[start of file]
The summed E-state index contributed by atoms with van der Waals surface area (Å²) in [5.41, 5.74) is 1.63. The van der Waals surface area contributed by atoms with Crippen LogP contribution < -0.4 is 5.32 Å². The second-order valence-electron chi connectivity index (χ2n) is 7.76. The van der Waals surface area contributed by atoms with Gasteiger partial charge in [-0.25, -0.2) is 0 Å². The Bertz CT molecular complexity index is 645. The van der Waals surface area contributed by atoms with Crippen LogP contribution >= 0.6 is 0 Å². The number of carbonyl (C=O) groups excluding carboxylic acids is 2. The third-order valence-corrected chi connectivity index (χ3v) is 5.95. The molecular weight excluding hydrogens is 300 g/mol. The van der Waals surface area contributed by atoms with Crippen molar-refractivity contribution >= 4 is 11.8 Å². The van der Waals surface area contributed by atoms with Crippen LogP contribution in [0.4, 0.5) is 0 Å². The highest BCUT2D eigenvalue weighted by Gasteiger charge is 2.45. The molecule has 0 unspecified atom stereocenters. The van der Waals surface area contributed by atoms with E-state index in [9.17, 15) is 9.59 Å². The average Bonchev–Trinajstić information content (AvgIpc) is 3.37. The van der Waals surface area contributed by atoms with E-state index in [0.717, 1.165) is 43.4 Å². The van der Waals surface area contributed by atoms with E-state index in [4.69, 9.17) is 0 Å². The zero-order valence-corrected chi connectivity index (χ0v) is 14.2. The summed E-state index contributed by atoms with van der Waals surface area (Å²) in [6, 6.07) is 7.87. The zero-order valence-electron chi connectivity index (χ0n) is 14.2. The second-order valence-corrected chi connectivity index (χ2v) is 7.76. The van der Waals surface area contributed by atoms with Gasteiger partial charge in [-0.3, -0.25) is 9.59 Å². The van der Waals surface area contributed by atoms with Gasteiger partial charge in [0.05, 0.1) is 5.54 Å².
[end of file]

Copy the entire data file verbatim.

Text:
The summed E-state index contributed by atoms with van der Waals surface area (Å²) in [5.41, 5.74) is 1.63. The van der Waals surface area contributed by atoms with Crippen LogP contribution < -0.4 is 5.32 Å². The second-order valence-electron chi connectivity index (χ2n) is 7.76. The van der Waals surface area contributed by atoms with Gasteiger partial charge in [-0.25, -0.2) is 0 Å². The Bertz CT molecular complexity index is 645. The van der Waals surface area contributed by atoms with Crippen LogP contribution >= 0.6 is 0 Å². The number of carbonyl (C=O) groups excluding carboxylic acids is 2. The third-order valence-corrected chi connectivity index (χ3v) is 5.95. The molecular weight excluding hydrogens is 300 g/mol. The van der Waals surface area contributed by atoms with Crippen molar-refractivity contribution >= 4 is 11.8 Å². The van der Waals surface area contributed by atoms with Crippen LogP contribution in [0.4, 0.5) is 0 Å². The highest BCUT2D eigenvalue weighted by Gasteiger charge is 2.45. The molecule has 0 unspecified atom stereocenters. The van der Waals surface area contributed by atoms with E-state index in [9.17, 15) is 9.59 Å². The average Bonchev–Trinajstić information content (AvgIpc) is 3.37. The van der Waals surface area contributed by atoms with E-state index in [0.717, 1.165) is 43.4 Å². The van der Waals surface area contributed by atoms with E-state index in [4.69, 9.17) is 0 Å². The zero-order valence-corrected chi connectivity index (χ0v) is 14.2. The summed E-state index contributed by atoms with van der Waals surface area (Å²) in [6, 6.07) is 7.87. The zero-order valence-electron chi connectivity index (χ0n) is 14.2. The second-order valence-corrected chi connectivity index (χ2v) is 7.76. The van der Waals surface area contributed by atoms with Gasteiger partial charge in [-0.3, -0.25) is 9.59 Å². The van der Waals surface area contributed by atoms with Gasteiger partial charge in [0.05, 0.1) is 5.54 Å².